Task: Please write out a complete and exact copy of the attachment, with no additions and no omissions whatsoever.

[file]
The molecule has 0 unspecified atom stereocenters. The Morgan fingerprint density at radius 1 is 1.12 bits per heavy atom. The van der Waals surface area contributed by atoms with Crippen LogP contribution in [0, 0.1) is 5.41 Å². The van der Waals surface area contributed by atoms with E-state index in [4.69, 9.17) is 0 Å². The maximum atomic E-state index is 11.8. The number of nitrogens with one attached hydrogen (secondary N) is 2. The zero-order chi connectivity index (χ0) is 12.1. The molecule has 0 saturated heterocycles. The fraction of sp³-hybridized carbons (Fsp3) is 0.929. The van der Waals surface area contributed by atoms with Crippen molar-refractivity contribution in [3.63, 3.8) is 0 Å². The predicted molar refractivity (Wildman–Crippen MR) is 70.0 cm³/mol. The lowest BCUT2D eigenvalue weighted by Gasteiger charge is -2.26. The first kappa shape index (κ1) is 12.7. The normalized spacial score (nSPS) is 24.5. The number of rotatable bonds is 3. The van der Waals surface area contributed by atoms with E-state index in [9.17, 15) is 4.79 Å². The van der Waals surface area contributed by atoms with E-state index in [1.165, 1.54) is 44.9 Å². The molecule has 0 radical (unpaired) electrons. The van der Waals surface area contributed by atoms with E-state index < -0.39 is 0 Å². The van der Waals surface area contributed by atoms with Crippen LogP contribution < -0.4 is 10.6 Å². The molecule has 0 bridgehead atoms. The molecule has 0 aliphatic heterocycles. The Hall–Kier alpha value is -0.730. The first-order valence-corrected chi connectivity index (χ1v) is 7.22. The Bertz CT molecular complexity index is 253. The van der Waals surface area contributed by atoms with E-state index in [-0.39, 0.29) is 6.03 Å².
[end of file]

The molecule has 0 unspecified atom stereocenters. The Morgan fingerprint density at radius 1 is 1.12 bits per heavy atom. The van der Waals surface area contributed by atoms with Crippen LogP contribution in [0, 0.1) is 5.41 Å². The van der Waals surface area contributed by atoms with E-state index in [4.69, 9.17) is 0 Å². The maximum atomic E-state index is 11.8. The number of nitrogens with one attached hydrogen (secondary N) is 2. The zero-order chi connectivity index (χ0) is 12.1. The molecule has 0 saturated heterocycles. The fraction of sp³-hybridized carbons (Fsp3) is 0.929. The van der Waals surface area contributed by atoms with Crippen molar-refractivity contribution in [3.63, 3.8) is 0 Å². The predicted molar refractivity (Wildman–Crippen MR) is 70.0 cm³/mol. The lowest BCUT2D eigenvalue weighted by Gasteiger charge is -2.26. The first kappa shape index (κ1) is 12.7. The normalized spacial score (nSPS) is 24.5. The number of rotatable bonds is 3. The van der Waals surface area contributed by atoms with E-state index in [9.17, 15) is 4.79 Å². The van der Waals surface area contributed by atoms with E-state index in [1.165, 1.54) is 44.9 Å². The molecule has 0 radical (unpaired) electrons. The van der Waals surface area contributed by atoms with E-state index < -0.39 is 0 Å². The van der Waals surface area contributed by atoms with Crippen LogP contribution < -0.4 is 10.6 Å². The molecule has 0 bridgehead atoms. The molecule has 0 aliphatic heterocycles. The Hall–Kier alpha value is -0.730. The first-order valence-corrected chi connectivity index (χ1v) is 7.22. The Bertz CT molecular complexity index is 253. The van der Waals surface area contributed by atoms with E-state index in [-0.39, 0.29) is 6.03 Å².